When I started work on the TV series 'Emily of New Moon,' the entire experience was exhilarating, and I knew film and tv sets were where I needed to be. The biggest thrill of all was having the proverbial lightbulb go on – when I saw the scripts for the show, I realized they were written the way I 'thought,' which was in a very visual manner. I went home and bought my first computer for $600, an old second hand something or other, and wrote my first screenplay.
Since then, I've attended a number of screenplay writing workshops and produced a few of my short films, two of which sold to CBC and Bravo. Now it's time to produce a Feature drama…
A film shoot along the North Shore of Prince Edward Island serves as the setting for this tale of visible and buried scars. Beautiful Jane tells the story of Jane and William, a couple trying to salvage a marriage after the possibility of death forces them to take another look at life.
After a long and debilitating battle with Crohn’s Disease, Jane, angry and resentful, lands at the Charlottetown Airport to join her Film Director husband William as he tries to 'make good' for the decade of meaningless films he's made by memorializing his life through the creation of a self-penned film. Jane sinks further and further into herself, even going so far as to allow William his sexual freedom because of her inability to find any beauty left within herself worth sharing.
Jane is drawn to Eli, a young Mi’kMaq Native Canadian working as the shoot's wrangler, whose painful memory of a pretty young mother lost forever to the dark abyss of suicide, is endured through the beauty he finds in the animals and nature that surround him. Eli draws the older man's wife into a new understanding of what it means to allow oneself to be loved, despite physical and psychological scarring.
Watch the Beautiful Jane Trailer
Still the Water
A desperate hockey player returns home in search of his brother and a lost childhood, but his reappearance fuels jealousy and the emergence of a long-buried, painful truth.
All eyes are on 29-year-old Jordie MacAulay when he returns to small town Hope, P.E.I., after playing semi-pro hockey in Alberta. Usually in an alcoholic haze, he’s mucked things up big time by injuring a player in a dirty back-check. With no friends, no job, and no respect, in desperation he turns to his family for help.
Alongside his standoffish older brother Nicky and gregarious younger brother Noah, Jordie goes to work in his father’s fishing boat building business. But hockey calls him. The rink is his refuge, as it was for he and Nicky as boys when their father’s drunken rages sent them running. Jordie finds a place on a team, but it’s Nicky’s - Nicky’s the star. Jordie is a thorn in Nicky’s side. Things get worse when Abby, the woman Nicky is having an affair with, becomes attached to Jordie. Abby’s son Ryan was abducted by his father. She and Jordie connect through pain, which she channels through songwriting and music.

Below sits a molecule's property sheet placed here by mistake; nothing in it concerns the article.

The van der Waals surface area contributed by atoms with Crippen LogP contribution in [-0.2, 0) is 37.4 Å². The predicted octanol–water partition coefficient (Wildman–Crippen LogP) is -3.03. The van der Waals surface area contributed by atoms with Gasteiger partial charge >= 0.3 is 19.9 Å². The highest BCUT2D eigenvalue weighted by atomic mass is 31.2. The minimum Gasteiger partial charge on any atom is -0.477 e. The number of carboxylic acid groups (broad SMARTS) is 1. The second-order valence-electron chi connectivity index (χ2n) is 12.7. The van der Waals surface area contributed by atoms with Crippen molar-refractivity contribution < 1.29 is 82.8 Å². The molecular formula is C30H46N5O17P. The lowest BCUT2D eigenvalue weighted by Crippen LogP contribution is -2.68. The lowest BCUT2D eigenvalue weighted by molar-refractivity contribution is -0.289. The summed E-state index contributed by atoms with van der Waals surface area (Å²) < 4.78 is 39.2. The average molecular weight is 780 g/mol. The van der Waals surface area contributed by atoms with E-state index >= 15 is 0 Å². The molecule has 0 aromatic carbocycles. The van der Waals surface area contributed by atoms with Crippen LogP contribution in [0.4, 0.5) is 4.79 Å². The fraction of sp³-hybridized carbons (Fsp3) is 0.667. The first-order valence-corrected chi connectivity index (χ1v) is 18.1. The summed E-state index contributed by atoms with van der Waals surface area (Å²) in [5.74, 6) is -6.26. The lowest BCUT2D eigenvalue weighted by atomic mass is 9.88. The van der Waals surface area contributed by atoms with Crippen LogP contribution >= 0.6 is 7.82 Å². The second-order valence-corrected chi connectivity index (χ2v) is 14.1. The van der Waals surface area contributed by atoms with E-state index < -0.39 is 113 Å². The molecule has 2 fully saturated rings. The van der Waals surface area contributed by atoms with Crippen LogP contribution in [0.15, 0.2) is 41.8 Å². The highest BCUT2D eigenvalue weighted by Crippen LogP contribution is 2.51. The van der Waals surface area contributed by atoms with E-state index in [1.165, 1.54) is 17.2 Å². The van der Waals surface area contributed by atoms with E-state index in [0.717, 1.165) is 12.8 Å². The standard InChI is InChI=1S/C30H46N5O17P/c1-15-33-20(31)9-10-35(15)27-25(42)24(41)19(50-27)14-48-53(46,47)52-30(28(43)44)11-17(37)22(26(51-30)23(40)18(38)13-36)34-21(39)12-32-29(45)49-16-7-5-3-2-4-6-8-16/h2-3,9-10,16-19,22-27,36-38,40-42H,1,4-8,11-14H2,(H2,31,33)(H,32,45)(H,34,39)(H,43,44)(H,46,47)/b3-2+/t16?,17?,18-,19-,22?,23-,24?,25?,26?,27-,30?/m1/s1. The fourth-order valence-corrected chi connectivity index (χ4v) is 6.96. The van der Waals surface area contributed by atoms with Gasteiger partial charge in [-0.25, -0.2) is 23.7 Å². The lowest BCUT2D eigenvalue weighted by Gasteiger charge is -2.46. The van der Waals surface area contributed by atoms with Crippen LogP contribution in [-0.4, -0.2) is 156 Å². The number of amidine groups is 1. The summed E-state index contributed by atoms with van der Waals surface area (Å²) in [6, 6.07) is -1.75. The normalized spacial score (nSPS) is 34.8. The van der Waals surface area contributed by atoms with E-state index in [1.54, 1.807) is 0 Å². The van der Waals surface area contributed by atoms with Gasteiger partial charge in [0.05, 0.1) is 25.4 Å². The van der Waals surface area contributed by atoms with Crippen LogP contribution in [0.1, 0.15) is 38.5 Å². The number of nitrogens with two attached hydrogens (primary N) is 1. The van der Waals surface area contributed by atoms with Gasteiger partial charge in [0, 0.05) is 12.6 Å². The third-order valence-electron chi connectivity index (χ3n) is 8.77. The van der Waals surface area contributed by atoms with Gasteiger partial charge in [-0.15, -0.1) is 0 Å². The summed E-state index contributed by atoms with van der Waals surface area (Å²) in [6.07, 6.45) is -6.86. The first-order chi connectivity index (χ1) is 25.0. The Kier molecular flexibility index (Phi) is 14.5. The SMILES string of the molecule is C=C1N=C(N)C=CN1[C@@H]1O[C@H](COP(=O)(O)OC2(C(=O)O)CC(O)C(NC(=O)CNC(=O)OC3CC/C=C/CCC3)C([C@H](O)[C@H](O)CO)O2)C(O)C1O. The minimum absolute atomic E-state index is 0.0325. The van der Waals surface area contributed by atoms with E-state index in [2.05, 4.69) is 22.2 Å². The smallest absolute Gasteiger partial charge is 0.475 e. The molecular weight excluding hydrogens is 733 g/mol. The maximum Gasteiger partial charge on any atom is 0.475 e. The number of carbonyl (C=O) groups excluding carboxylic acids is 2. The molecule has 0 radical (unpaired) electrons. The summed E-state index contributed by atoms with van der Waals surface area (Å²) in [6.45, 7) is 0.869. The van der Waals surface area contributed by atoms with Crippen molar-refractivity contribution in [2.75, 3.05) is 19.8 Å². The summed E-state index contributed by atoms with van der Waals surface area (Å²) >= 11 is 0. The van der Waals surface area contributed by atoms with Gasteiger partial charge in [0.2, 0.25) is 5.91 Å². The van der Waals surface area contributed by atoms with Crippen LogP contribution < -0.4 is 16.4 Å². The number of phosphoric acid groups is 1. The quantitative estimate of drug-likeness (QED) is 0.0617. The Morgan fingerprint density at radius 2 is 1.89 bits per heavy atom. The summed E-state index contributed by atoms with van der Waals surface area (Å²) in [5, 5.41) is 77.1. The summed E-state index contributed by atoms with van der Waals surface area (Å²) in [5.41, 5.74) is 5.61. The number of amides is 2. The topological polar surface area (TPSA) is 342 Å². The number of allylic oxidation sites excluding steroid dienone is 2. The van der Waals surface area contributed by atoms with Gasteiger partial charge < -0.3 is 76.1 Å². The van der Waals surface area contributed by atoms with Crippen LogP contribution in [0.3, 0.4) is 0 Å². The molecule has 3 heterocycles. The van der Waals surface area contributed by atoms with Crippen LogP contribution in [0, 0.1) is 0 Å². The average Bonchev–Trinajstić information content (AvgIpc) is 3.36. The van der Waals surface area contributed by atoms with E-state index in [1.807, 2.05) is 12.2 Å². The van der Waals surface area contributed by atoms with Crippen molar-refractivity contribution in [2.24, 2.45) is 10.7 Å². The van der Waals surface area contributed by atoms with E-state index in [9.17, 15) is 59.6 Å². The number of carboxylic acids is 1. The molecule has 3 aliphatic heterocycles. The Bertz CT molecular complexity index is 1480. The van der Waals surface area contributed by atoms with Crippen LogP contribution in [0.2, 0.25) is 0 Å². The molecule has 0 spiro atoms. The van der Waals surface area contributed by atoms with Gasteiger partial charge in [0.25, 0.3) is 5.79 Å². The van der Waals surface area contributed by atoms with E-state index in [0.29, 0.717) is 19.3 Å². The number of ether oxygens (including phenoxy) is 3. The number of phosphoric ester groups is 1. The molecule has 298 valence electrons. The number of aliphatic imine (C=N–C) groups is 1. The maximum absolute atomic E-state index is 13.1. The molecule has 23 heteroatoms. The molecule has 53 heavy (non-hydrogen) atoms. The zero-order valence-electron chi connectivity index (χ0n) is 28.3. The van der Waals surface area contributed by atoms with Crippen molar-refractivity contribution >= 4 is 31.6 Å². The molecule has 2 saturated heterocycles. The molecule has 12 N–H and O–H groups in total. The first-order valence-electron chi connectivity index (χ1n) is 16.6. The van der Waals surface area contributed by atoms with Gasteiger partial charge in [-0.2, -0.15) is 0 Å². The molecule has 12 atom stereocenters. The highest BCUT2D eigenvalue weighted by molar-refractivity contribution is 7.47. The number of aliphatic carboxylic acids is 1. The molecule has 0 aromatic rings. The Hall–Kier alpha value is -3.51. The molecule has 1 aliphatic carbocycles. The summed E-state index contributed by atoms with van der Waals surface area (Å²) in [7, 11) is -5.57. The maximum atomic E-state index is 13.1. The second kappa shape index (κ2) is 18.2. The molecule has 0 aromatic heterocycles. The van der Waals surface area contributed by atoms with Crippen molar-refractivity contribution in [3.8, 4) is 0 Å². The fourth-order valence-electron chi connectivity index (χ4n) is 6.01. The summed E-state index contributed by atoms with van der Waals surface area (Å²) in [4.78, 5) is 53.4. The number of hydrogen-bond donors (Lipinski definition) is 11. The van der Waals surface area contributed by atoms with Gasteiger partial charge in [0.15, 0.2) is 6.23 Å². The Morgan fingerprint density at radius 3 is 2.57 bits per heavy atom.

Domestic violence killed Nicky, Jordie and Noah’s mother ten years ago. The town thinks the now sober father, Doug, is to blame. Nicky’s jealousy finally erupts on the ice with the public admission that Jordie was responsible for her death. Both he and Nicky spend the night drinking, but when the sun peeks over the horizon they must rally. They are supposed to fish with a local Acadian fisherman, which is Nicky’s regular gig this time of year. Jordie is only going as a replacement for Noah, whose young fiancee is expecting a baby any day.
Can Jordie and Nicky get through the day? Their boat is rammed by a drifting log. The captain hollers, “She’s going down, boys!” They have less than a minute to jump into a life raft but…Jordie misses. Worse, a foot is tangled in lines. Nicky has a choice to make. Remove the brother who has stolen his mother, his girlfriend, his hockey glory, the affection of his kids? Or save him? With a knife in his hand, he watches Jordie fight the frigid sea, watches as the cold takes over and his freezing hands lose their grip on the raft.
In the end, Nicky chooses life – his brother’s and, essentially, his. But Jordie has seen the contempt in Nicky’s eyes, he’s seen the truth. The boys’ childhood alliance is over, gone forever the night their mother died. Jordie decides he has to leave. Nicky finds him in the hockey rink, on centre ice, lost and alone. The brothers finally make peace in a place that feels holy, in a sanctuary where the entire town goes to worship the game.
This is a story of redemption that will appeal to all adult audiences for its tragic tale of the men in a broken family trying to find their way back to each other. Written by Susan Rodgers, author of the wildly popular women’s fiction eight book Drifters series, its imagery, layers and texture are intricate, tragic, and beautiful.
Jack and Emma
Emma is a lonely single mother whose romantic infatuation with World War II is her safe place, her wall to hide behind. The owner of a small rural conenience store, she divides her time between running the business and shuttling her busy son to and from hockey practice.
When Jack comes to town and gets a job with the work crew building the Confederation Bridge, he’s running from a lonely marriage. Emma considers embarking on an affair with him, but her faith in God gets in the way. Still, she questions that faith and whether God has her best interests at heart, when it seems Jack has a lot of earthly good to offer both she and her son.
But soon Jack must make a choice – which comes first, his obligations as a husband and father, or the sad eyes of a woman into whose heart he has invariably strayed?